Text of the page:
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  1. #1
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    Default Black copper wiring

    I did an inspection yesterday on a home that was built in 1997. The copper wiring in the service panel and the pool panel was completely black. There was no indication of overheating just that the wires had turned black. The inside panel was normal as was the copper on the air conditioner.

    Has anyone encountered this and is it a problem? The first photo is the service panel and the second is the inside panel.

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  2. #2
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    Default Re: Black copper wiring

    Sounds like a chemical reaction similar to Chinese drywall.
    Was it located inside or outside?
    Near the pool, equipment, or chemical storage?

    Jim Luttrall
    www.MrInspector.net
    Plano, Texas

  3. #3
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    Default Re: Black copper wiring

    Quote Originally Posted by Jim Luttrall View Post
    Sounds like a chemical reaction similar to Chinese drywall.
    Was it located inside or outside?
    Near the pool, equipment, or chemical storage?
    My first reaction when seeing it was "OH crap, Chinese Drywall". Only the home was built in 1997 which was before any of the reports of Chinese Drywall that I have heard of. Also the problem is outside and the inside wiring has not problem. The home is in good condition and the roof is original so the chances of major renovations after the hurricanes is not likely.

    The pool panel is about 20 to 25 feet away from the pool and around the corner. The main panel is about 30 feet farther away so I don't think it is related to the pool. No storage of any kind in the area.

    Robert Sole
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  4. #4
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    Default Re: Black copper wiring

    Hmmm...
    That is a puzzler. I'm still leaning toward some type of environmental concern.
    How close are you to the ocean?
    Maybe there was sulfur or other chemical used for insect control.
    Just throwing out ideas here, since I have no idea!

    Jim Luttrall
    www.MrInspector.net
    Plano, Texas

  5. #5
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    Default Re: Black copper wiring

    I understand throwing out possibilities, I have been looking at various things but nothing I can be sure it the issue. I have inspected much older houses that the copper looked fine. As to the ocean, we are about 50 miles away. Not likely to be the problem.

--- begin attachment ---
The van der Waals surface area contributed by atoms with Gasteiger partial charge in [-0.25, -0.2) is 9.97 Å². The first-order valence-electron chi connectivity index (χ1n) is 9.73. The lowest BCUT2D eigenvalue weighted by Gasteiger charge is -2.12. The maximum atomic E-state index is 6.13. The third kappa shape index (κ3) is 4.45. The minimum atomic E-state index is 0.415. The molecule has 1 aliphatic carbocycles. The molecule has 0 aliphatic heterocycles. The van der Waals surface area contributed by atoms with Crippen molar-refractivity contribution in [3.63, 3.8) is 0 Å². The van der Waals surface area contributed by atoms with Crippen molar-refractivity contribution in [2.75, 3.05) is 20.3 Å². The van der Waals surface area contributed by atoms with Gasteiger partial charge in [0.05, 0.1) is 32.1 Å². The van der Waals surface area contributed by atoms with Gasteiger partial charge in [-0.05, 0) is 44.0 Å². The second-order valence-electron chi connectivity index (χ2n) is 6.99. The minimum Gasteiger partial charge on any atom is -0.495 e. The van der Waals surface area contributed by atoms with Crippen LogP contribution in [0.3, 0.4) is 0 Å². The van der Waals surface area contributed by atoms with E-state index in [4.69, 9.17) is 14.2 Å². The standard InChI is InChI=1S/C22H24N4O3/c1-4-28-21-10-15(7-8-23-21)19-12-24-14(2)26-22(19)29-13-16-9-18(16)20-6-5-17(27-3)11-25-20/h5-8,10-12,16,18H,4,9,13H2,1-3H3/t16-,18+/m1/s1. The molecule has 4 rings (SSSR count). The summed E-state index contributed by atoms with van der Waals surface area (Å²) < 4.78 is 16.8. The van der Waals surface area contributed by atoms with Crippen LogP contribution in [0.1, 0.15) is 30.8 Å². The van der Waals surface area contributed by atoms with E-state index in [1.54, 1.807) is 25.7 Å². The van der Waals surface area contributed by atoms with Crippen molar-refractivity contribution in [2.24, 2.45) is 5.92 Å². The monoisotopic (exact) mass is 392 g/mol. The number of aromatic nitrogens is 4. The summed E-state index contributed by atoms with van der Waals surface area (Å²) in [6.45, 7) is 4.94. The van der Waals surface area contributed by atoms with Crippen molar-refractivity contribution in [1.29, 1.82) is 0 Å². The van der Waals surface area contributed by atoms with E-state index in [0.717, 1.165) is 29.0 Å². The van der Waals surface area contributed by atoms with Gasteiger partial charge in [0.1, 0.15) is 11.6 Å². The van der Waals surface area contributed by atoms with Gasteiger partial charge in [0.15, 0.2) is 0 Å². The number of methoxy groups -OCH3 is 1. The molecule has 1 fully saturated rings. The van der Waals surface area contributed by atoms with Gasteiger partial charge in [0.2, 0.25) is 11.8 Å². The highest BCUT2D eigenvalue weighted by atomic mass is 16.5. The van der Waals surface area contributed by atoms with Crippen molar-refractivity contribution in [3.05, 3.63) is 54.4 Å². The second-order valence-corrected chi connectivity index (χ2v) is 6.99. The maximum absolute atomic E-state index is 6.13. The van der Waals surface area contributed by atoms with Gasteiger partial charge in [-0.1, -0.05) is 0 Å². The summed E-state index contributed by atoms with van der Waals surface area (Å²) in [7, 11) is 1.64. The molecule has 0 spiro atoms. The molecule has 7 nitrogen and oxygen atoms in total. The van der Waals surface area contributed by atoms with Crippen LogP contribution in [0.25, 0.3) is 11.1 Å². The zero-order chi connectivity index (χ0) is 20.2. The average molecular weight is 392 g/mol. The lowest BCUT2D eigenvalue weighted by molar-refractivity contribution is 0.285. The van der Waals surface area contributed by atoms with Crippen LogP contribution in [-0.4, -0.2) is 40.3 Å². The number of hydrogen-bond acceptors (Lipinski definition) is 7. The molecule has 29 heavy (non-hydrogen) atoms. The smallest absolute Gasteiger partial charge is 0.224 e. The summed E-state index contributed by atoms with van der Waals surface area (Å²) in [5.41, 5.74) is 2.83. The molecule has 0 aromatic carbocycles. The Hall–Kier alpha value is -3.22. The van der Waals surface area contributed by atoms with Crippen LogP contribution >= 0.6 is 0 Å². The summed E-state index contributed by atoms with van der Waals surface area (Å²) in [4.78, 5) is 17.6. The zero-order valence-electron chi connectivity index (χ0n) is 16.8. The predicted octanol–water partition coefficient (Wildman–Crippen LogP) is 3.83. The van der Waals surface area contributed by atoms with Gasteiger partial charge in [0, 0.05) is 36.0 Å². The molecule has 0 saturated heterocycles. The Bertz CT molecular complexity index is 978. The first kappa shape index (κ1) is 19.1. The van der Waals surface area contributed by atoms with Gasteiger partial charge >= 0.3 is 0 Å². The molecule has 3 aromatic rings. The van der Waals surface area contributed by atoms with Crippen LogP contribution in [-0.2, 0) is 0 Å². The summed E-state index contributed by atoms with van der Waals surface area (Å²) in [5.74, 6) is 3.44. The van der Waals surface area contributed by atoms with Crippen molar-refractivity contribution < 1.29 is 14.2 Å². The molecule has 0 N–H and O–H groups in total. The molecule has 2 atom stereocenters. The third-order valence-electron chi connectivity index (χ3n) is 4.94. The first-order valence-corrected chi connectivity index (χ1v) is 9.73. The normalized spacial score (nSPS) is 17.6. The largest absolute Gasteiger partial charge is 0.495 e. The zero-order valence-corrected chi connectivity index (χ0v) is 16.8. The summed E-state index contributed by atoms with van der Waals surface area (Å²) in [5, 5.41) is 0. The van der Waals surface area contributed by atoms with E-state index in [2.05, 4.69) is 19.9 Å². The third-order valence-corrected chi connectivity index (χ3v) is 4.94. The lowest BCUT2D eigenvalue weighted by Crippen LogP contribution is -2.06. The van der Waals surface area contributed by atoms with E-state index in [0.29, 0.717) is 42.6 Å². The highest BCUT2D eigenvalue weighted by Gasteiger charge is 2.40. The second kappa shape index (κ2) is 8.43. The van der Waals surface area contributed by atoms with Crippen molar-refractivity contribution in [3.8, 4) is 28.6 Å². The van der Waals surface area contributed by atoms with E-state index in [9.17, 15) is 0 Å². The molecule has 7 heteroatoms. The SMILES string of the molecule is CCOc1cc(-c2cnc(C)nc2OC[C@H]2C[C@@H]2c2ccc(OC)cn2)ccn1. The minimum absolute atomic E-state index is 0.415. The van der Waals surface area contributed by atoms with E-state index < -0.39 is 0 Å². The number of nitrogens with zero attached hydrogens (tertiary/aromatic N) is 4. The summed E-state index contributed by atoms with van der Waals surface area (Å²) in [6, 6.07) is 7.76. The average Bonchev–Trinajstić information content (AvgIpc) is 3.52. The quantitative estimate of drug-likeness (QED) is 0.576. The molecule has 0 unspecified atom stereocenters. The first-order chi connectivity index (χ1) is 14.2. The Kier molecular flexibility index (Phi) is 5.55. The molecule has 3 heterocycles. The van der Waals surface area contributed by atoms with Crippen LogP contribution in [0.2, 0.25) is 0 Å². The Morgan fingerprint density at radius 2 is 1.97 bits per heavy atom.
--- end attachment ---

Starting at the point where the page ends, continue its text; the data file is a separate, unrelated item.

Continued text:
Robert Sole
    REM Inspections LLC
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  6. #6
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    Default Re: Black copper wiring

    Was it all the conductors or just certain ones? Did you ,by chance, take note of the circuits that had the discoloration. Then go to those cicuits and remove some device plates to observe the wiring at those devices? This approach would tell you if it's the entire run of NM Cable or just at the panel locations.


  7. #7
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    Default Re: Black copper wiring

    I know that many homes in FL have whole home pest management systems that run through the walls. Does this home have a system like that?

    Scott Patterson, ACI
    Spring Hill, TN
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  8. #8
    Ted Menelly's Avatar
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    Default Re: Black copper wiring

    Quote Originally Posted by Scott Patterson View Post
    I know that many homes in FL have whole home pest management systems that run through the walls. Does this home have a system like that?

    Scott

    I read all the posts and was about to reply about pest/termite control. sounds likely. I have come across that myself and no one could figure it out. The only possibility that we could come up with was a reaction to (maybe) particular chemicals for pest control or possibly termite treatment.


  9. #9
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    Default Re: Black copper wiring

    Quote Originally Posted by Robert Sole View Post
    I did an inspection yesterday on a home that was built in 1997. The copper wiring in the service panel and the pool panel was completely black. There was no indication of overheating just that the wires had turned black. The inside panel was normal as was the copper on the air conditioner.

    Has anyone encountered this and is it a problem? The first photo is the service panel and the second is the inside panel.
    That effect is usually caused by a sulfur compound in the air. I've personally demonstrated it with the fumes from a charging lead-acid battery and with the fumes from a leaking container of dormant fruit tree spray (contains sulfur). You can also make it happen by exposing the copper to sewer gases. It only takes a few days of exposure for the effect to occur, so the culprit might be long gone.

    Pool chemicals will also corrode copper but, in my experience, they tend to turn it green or green/white instead of black.